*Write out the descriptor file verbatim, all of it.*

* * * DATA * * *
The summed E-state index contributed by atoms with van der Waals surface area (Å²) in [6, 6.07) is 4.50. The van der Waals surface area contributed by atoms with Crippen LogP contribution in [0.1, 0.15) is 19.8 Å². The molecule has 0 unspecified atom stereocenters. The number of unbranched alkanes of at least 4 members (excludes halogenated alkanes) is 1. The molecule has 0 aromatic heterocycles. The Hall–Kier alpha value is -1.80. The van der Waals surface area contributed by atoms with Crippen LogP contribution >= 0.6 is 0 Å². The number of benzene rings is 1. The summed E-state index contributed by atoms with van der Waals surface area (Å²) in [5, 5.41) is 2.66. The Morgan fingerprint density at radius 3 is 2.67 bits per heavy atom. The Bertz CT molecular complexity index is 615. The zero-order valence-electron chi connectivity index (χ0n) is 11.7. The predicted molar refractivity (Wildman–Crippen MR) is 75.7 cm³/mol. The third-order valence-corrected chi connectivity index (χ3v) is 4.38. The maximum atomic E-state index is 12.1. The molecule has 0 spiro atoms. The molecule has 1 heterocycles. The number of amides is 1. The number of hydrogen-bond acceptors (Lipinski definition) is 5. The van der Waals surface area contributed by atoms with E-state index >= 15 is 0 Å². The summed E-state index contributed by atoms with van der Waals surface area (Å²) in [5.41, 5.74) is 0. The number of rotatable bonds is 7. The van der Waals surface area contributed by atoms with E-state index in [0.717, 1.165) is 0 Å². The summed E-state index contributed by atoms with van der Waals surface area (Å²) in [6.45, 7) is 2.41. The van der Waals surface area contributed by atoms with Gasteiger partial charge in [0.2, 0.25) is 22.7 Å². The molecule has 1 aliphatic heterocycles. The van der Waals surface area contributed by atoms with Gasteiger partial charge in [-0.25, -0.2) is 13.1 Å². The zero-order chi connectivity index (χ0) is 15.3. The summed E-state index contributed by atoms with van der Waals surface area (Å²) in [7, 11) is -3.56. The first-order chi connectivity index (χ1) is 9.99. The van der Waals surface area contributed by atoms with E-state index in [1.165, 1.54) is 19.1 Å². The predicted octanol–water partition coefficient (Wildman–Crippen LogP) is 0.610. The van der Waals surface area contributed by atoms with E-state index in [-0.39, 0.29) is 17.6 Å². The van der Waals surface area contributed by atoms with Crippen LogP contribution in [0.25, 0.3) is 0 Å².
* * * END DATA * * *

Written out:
The summed E-state index contributed by atoms with van der Waals surface area (Å²) in [6, 6.07) is 4.50. The van der Waals surface area contributed by atoms with Crippen LogP contribution in [0.1, 0.15) is 19.8 Å². The molecule has 0 unspecified atom stereocenters. The number of unbranched alkanes of at least 4 members (excludes halogenated alkanes) is 1. The molecule has 0 aromatic heterocycles. The Hall–Kier alpha value is -1.80. The van der Waals surface area contributed by atoms with Crippen LogP contribution >= 0.6 is 0 Å². The number of benzene rings is 1. The summed E-state index contributed by atoms with van der Waals surface area (Å²) in [5, 5.41) is 2.66. The Morgan fingerprint density at radius 3 is 2.67 bits per heavy atom. The Bertz CT molecular complexity index is 615. The zero-order valence-electron chi connectivity index (χ0n) is 11.7. The predicted molar refractivity (Wildman–Crippen MR) is 75.7 cm³/mol. The third-order valence-corrected chi connectivity index (χ3v) is 4.38. The maximum atomic E-state index is 12.1. The molecule has 0 spiro atoms. The molecule has 1 heterocycles. The number of amides is 1. The number of hydrogen-bond acceptors (Lipinski definition) is 5. The van der Waals surface area contributed by atoms with E-state index >= 15 is 0 Å². The summed E-state index contributed by atoms with van der Waals surface area (Å²) in [5.41, 5.74) is 0. The number of rotatable bonds is 7. The van der Waals surface area contributed by atoms with E-state index in [0.717, 1.165) is 0 Å². The summed E-state index contributed by atoms with van der Waals surface area (Å²) in [6.45, 7) is 2.41. The van der Waals surface area contributed by atoms with Gasteiger partial charge in [0.2, 0.25) is 22.7 Å². The molecule has 1 aliphatic heterocycles. The van der Waals surface area contributed by atoms with Gasteiger partial charge in [-0.25, -0.2) is 13.1 Å². The zero-order chi connectivity index (χ0) is 15.3. The summed E-state index contributed by atoms with van der Waals surface area (Å²) in [7, 11) is -3.56. The first-order chi connectivity index (χ1) is 9.99. The van der Waals surface area contributed by atoms with E-state index in [1.165, 1.54) is 19.1 Å². The predicted octanol–water partition coefficient (Wildman–Crippen LogP) is 0.610. The van der Waals surface area contributed by atoms with E-state index in [-0.39, 0.29) is 17.6 Å². The van der Waals surface area contributed by atoms with Crippen LogP contribution in [0.25, 0.3) is 0 Å².